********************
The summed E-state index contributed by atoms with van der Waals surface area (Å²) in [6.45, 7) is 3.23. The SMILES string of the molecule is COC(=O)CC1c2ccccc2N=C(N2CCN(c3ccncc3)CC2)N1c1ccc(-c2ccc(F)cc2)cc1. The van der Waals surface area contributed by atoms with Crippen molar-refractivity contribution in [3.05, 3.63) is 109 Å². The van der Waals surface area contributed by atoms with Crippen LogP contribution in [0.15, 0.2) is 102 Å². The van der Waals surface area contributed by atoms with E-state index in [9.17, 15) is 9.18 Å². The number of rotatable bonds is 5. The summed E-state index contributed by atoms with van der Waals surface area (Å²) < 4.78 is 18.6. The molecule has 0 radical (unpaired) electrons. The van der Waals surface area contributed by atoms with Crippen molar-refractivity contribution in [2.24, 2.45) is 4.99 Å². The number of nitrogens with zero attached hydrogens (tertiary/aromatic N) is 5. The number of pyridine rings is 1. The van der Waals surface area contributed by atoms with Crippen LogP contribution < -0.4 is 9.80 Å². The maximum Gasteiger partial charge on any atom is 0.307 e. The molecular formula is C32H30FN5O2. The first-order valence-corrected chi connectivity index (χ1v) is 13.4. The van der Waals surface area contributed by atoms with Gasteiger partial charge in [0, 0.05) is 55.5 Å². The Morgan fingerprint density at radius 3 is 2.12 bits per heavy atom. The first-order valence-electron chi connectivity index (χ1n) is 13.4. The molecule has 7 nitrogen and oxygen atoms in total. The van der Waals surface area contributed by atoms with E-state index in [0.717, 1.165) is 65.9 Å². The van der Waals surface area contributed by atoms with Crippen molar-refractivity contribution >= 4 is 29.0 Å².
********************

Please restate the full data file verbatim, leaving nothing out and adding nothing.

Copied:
The summed E-state index contributed by atoms with van der Waals surface area (Å²) in [6.45, 7) is 3.23. The SMILES string of the molecule is COC(=O)CC1c2ccccc2N=C(N2CCN(c3ccncc3)CC2)N1c1ccc(-c2ccc(F)cc2)cc1. The van der Waals surface area contributed by atoms with Crippen molar-refractivity contribution in [3.05, 3.63) is 109 Å². The van der Waals surface area contributed by atoms with Crippen LogP contribution in [0.15, 0.2) is 102 Å². The van der Waals surface area contributed by atoms with E-state index in [9.17, 15) is 9.18 Å². The number of rotatable bonds is 5. The summed E-state index contributed by atoms with van der Waals surface area (Å²) < 4.78 is 18.6. The molecule has 0 radical (unpaired) electrons. The van der Waals surface area contributed by atoms with Crippen molar-refractivity contribution in [2.24, 2.45) is 4.99 Å². The number of nitrogens with zero attached hydrogens (tertiary/aromatic N) is 5. The number of pyridine rings is 1. The van der Waals surface area contributed by atoms with Crippen LogP contribution < -0.4 is 9.80 Å². The maximum Gasteiger partial charge on any atom is 0.307 e. The molecular formula is C32H30FN5O2. The first-order valence-corrected chi connectivity index (χ1v) is 13.4. The van der Waals surface area contributed by atoms with Gasteiger partial charge in [0, 0.05) is 55.5 Å². The Morgan fingerprint density at radius 3 is 2.12 bits per heavy atom. The first-order valence-electron chi connectivity index (χ1n) is 13.4. The molecule has 7 nitrogen and oxygen atoms in total. The van der Waals surface area contributed by atoms with E-state index in [0.717, 1.165) is 65.9 Å². The van der Waals surface area contributed by atoms with Crippen molar-refractivity contribution >= 4 is 29.0 Å².